(The Center Square) – Out of dozens of lines showing millions of dollars for Missouri’s supplemental budget, one sticks out in House Bill 3014.
There are 25 lines, each representing a department or office in Missouri government, requesting a 5.5% cost of living adjustment for all state employees. Gov. Mike Parson announced the increases and a base pay of $15 per hour in December.
But the largest line – $2.1 billion – asks the legislature to approve federal COVID funds for the Department of Elementary and Secondary Education (DESE). Margie Vandeven, DESE commissioner, said approving the funding as soon as possible will provide school districts throughout the state with financial resources to address four main areas – learning acceleration after test scores showed learning loss during the pandemic, providing additional mental health services, addressing poor access to broadband resources, and improving teacher recruitment and retention.
“I plead with you to get additional funds to go forward,” Vandeven told the House Budget Committee on Wednesday. “We've been working on this for a couple of years now. We have a very detailed plan and I am concerned that if we wait until the regular (budget) cycle, we will be behind. You're seeing many states launching big initiatives. We can't do that right now.”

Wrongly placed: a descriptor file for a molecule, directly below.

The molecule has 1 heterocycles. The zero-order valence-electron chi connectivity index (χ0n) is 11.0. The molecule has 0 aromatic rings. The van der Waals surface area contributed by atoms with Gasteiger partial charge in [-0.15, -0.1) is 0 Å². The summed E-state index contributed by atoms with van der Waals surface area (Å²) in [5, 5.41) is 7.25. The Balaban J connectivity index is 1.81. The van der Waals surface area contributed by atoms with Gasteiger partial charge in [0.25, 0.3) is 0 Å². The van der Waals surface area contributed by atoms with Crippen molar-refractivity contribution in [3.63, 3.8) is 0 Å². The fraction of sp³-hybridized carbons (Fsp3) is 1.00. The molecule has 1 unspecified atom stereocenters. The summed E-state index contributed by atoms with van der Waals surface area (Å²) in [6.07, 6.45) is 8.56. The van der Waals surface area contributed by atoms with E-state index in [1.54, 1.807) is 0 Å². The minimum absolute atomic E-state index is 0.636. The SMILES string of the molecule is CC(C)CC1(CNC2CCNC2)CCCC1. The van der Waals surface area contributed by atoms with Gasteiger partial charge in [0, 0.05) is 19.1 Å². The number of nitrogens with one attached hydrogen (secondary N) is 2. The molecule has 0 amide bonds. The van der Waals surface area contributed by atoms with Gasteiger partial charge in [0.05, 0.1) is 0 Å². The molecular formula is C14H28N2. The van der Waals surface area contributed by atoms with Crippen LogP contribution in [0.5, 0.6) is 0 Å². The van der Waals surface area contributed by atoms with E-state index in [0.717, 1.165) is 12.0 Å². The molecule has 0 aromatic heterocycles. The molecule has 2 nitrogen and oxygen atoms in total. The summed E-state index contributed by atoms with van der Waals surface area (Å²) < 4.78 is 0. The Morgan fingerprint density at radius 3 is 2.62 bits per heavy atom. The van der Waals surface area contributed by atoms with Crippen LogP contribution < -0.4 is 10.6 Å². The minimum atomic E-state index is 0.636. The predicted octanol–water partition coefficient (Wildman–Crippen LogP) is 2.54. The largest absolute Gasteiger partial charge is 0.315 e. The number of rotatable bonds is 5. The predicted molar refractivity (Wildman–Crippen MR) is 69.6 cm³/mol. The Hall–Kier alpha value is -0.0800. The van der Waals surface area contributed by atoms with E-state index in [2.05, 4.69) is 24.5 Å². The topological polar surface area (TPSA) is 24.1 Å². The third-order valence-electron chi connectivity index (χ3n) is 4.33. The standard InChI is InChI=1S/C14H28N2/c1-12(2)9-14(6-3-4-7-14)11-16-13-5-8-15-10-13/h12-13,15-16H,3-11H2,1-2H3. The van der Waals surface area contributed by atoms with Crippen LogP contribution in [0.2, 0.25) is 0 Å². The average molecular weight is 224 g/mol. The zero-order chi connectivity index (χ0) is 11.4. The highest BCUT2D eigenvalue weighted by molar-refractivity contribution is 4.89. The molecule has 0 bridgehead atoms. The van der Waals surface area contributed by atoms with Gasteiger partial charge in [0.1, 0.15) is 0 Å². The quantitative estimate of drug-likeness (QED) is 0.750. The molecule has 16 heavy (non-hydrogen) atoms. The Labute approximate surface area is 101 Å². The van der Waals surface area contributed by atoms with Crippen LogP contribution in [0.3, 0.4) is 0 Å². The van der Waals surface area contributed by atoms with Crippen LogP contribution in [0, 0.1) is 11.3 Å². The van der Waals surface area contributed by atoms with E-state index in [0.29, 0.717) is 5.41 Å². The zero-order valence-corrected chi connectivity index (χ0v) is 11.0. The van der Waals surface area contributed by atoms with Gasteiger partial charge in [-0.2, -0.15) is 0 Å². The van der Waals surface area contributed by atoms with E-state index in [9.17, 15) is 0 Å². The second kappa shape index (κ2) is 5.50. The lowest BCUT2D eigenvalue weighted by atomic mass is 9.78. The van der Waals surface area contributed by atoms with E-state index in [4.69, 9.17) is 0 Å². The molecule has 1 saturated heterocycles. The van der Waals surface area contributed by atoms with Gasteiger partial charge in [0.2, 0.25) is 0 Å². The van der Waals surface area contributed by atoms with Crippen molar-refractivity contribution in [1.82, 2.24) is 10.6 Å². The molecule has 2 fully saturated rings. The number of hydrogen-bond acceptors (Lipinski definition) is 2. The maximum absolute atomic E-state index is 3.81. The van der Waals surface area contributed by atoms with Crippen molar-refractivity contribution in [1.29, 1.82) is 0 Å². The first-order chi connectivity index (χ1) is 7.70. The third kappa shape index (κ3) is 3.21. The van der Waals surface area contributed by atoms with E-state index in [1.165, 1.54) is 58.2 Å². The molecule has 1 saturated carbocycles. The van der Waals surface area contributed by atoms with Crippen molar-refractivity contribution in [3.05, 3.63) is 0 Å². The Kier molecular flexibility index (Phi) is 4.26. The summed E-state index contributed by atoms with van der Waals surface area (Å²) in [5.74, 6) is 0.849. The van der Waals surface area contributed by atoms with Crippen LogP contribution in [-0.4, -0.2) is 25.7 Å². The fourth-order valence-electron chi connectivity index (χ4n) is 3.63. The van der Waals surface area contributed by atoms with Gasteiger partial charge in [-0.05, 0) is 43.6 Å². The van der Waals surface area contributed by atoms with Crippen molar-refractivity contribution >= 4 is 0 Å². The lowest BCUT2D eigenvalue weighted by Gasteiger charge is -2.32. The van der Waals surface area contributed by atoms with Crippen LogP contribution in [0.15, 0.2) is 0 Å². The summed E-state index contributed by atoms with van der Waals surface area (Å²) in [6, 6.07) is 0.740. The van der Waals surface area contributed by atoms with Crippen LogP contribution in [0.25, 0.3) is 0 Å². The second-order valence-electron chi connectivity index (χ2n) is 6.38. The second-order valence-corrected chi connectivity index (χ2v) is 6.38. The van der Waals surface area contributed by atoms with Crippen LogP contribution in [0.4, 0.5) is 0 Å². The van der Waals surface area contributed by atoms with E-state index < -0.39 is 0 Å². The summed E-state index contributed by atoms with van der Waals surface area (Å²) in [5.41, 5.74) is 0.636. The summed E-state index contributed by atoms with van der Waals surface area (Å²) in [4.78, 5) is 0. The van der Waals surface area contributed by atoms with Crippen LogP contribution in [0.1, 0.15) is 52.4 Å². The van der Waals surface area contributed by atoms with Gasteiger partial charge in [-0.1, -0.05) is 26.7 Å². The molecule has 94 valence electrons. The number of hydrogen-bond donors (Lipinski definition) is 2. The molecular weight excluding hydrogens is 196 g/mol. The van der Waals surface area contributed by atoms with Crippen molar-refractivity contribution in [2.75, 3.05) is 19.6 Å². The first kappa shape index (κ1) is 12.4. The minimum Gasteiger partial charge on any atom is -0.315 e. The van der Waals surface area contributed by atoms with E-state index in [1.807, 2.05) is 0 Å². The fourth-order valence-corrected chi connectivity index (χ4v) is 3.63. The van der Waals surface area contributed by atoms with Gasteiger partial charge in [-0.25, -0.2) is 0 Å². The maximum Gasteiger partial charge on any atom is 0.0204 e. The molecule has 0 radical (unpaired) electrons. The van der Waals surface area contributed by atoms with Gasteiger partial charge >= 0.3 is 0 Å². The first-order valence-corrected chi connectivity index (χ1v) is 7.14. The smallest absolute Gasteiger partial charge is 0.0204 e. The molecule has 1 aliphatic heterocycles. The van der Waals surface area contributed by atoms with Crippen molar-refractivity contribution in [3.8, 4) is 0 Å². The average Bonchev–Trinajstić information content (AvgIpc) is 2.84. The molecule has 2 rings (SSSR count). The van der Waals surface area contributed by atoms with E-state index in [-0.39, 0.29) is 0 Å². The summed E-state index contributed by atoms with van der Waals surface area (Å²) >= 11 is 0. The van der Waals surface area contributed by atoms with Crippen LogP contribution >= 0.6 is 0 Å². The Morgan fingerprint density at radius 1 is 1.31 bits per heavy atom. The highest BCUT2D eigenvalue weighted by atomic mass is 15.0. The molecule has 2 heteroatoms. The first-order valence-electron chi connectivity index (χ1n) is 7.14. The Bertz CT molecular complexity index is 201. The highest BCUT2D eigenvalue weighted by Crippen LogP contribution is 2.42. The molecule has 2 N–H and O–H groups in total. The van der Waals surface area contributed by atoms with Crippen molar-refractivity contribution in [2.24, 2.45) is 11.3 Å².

DESE submitted a 62-page plan to the U.S. Department of Education in April 2021 for funds from the American Rescue Plan Elementary and Secondary School Emergency Relief Fund.
State Rep. Maggie Nurrenbern, D-Kansas City, a former high school teacher and a member of the House elementary and secondary education committee, said school districts she represents are eager to start programs to address learning loss once funding is approved.
“Many have been holding their breath to finally get this money and to start making decisions,” Nurrenbern said. “They can’t plan when they don’t know what they have. Our schools and teachers are working around the clock to find creative solutions to address learning acceleration. But they need to know if they have resources for after-school programs or extending the school year or school day.”
State Rep. Doug Richey, R-Excelsior Springs, was critical of the overall approach of DESE’s plan to spend the federal money.
“For a parent looking at this, they're like, ‘Where's my child in this? You're spending money on research and analysis, on data systems and tracking numbers more effectively,’” Richey said. “We all understand those are realities…
“What is being targeted can come across like it's tone deaf. When we have parents who are saying my child who started kindergarten two years ago has already lost so much opportunity… my child, who was a fifth grader two years ago… my child who was a freshman two years ago, has lost content. I want to be able to hire tutors. I want to be able to go out and participate in other types of tutoring programs. Where's the money to reimburse parents to be able to help with that?”
Vandeven said that tutoring is high on the list of programs anticipated for funding at the local level. She also said the funding the plan will address critical statewide issues.
“Every single thing we’re putting into this plan is about helping those students,” she responded to Richey.